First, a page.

More Home Remedies for Arthritis
In addition to easing discomfort, you can learn to live well with arthritis by protecting your joints. What's more, with a little planning and reorganizing, you can learn to do daily tasks more efficiently, so that you'll have more energy to spend on activities you enjoy. Here are some home remedies from the Arthritis Foundation that can help.
Plan ahead each day. Prepare a realistic, written schedule of what you would like to accomplish each day. That way, you can carry out your most demanding and essential tasks and activities when you think you'll have the most energy and enthusiasm, in the morning, for instance, if that's when you usually feel best.
Spread the strain. As a general rule, you want to avoid activities that involve a tight grip or that put too much pressure on your fingers. Use the palms of both hands to lift and hold cups, plates, pots, and pans, rather than gripping them with your fingers or with only one hand. Place your hand flat against a sponge or rag instead of squeezing it with your fingers. Avoid holding a package or pocketbook by clasping the handle with your fingers. Instead, grasp your goods in the crook of your arm, the way a football player holds the ball as he's running across the field, and you won't be tackled by as much pain.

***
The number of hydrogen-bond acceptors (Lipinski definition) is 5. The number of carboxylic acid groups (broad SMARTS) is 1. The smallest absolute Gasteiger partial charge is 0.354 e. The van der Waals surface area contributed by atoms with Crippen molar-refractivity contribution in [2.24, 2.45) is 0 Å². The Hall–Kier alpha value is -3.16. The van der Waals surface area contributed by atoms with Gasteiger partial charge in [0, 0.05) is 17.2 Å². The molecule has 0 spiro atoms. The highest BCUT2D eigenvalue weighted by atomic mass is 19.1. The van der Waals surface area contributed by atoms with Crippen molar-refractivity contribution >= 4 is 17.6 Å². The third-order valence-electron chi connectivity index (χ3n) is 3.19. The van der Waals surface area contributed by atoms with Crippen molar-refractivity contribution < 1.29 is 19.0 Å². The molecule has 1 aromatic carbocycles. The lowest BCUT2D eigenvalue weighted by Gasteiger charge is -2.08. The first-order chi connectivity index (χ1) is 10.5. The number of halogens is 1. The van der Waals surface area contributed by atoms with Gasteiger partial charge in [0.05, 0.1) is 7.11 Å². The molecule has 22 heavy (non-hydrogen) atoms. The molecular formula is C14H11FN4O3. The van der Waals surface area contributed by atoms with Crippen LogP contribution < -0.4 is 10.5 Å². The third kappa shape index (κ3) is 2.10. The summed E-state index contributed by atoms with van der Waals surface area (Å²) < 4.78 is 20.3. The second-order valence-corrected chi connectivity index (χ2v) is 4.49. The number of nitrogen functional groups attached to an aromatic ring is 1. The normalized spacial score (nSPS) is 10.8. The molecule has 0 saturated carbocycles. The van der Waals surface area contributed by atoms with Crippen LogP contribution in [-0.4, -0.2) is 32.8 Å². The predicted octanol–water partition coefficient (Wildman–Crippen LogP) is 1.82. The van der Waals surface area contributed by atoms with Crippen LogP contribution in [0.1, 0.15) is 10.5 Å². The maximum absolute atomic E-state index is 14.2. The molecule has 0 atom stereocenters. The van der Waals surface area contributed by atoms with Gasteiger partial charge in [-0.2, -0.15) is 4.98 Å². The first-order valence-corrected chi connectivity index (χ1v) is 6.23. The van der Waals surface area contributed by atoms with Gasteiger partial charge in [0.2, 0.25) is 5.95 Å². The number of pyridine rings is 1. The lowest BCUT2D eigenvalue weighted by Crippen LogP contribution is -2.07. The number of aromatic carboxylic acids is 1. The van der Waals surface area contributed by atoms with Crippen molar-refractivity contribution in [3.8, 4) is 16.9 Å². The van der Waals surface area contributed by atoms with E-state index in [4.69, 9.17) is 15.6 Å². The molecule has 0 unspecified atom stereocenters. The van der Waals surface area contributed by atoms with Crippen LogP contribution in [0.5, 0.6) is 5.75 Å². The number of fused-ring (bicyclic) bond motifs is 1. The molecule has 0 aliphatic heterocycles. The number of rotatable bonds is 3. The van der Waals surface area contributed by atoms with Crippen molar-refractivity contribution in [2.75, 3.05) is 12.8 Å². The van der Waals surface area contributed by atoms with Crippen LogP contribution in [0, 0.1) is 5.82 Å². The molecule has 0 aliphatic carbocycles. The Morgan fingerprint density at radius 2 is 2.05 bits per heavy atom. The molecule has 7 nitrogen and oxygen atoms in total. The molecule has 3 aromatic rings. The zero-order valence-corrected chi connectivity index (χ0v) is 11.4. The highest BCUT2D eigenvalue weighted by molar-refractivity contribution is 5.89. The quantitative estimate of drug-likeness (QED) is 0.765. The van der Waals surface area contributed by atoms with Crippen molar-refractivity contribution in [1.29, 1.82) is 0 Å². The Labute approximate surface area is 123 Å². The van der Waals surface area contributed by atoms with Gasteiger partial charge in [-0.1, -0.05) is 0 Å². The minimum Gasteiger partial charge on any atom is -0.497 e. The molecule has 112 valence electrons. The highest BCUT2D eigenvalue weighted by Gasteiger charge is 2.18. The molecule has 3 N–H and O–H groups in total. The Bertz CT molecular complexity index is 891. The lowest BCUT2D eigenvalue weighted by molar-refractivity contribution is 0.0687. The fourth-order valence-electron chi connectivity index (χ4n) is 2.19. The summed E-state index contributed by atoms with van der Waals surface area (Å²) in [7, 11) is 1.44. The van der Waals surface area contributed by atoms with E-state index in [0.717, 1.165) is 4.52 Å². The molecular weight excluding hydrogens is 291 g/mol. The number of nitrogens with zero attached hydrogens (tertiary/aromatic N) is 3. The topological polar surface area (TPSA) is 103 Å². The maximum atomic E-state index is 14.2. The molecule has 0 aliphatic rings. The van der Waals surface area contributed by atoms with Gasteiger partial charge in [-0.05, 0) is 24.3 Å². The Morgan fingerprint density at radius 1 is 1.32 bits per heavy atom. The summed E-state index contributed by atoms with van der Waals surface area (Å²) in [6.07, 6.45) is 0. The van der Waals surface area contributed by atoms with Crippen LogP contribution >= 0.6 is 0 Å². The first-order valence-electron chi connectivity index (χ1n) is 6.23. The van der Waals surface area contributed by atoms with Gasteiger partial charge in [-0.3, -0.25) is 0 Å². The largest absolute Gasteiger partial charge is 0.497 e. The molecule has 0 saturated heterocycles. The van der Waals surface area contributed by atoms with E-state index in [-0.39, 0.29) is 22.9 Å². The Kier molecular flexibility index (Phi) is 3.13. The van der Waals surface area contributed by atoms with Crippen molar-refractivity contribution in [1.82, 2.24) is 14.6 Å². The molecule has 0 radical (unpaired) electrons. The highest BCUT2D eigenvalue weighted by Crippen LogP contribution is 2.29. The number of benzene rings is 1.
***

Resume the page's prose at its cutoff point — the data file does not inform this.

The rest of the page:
Avoid holding one position for a long time. Keeping joints "locked" in the same position for any length of time will only add to your stiffness and discomfort. Relax and stretch your joints as often as possible.
"Arm" yourself. Whenever possible, use your arm instead of your hand to carry out an activity. For example, push open a heavy door with the side of your arm rather than with your hand and outstretched arm.
Take a load off. Sitting down to complete a task whenever possible will keep your energy level up much longer than if you stand. But remember not to sit in the same position for too long.
Replace doorknobs and round faucet handles with long handles. They require a looser, less stressful grip (or no grip at all) to operate, so you'll put less strain on your joints.